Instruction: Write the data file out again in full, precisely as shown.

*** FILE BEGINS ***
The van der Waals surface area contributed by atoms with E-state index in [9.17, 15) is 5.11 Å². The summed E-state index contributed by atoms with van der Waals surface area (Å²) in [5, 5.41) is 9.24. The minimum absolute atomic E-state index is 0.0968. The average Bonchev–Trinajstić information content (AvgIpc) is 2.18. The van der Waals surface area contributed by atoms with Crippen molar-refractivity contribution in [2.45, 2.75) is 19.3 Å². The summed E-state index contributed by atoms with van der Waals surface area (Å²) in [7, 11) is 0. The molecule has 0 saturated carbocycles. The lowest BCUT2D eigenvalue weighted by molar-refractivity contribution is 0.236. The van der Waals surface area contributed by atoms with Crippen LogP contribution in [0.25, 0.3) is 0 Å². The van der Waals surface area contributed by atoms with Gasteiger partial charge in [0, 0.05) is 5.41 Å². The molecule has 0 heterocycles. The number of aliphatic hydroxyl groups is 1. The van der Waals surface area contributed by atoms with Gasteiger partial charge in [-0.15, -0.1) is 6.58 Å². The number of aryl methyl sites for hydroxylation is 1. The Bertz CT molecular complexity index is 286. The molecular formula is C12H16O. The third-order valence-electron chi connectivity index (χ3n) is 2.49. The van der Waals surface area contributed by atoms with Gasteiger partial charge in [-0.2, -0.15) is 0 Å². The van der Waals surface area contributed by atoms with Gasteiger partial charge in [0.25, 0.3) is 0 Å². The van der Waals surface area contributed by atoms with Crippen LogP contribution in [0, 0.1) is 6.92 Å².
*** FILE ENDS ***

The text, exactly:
The van der Waals surface area contributed by atoms with E-state index in [9.17, 15) is 5.11 Å². The summed E-state index contributed by atoms with van der Waals surface area (Å²) in [5, 5.41) is 9.24. The minimum absolute atomic E-state index is 0.0968. The average Bonchev–Trinajstić information content (AvgIpc) is 2.18. The van der Waals surface area contributed by atoms with Crippen molar-refractivity contribution in [2.45, 2.75) is 19.3 Å². The summed E-state index contributed by atoms with van der Waals surface area (Å²) in [7, 11) is 0. The molecule has 0 saturated carbocycles. The lowest BCUT2D eigenvalue weighted by molar-refractivity contribution is 0.236. The van der Waals surface area contributed by atoms with Crippen LogP contribution in [0.25, 0.3) is 0 Å². The van der Waals surface area contributed by atoms with Gasteiger partial charge in [0, 0.05) is 5.41 Å². The molecule has 0 heterocycles. The number of aliphatic hydroxyl groups is 1. The van der Waals surface area contributed by atoms with Gasteiger partial charge in [-0.15, -0.1) is 6.58 Å². The number of aryl methyl sites for hydroxylation is 1. The Bertz CT molecular complexity index is 286. The molecular formula is C12H16O. The third-order valence-electron chi connectivity index (χ3n) is 2.49. The van der Waals surface area contributed by atoms with Gasteiger partial charge in [-0.2, -0.15) is 0 Å². The van der Waals surface area contributed by atoms with Gasteiger partial charge in [0.25, 0.3) is 0 Å². The van der Waals surface area contributed by atoms with Crippen LogP contribution in [0, 0.1) is 6.92 Å².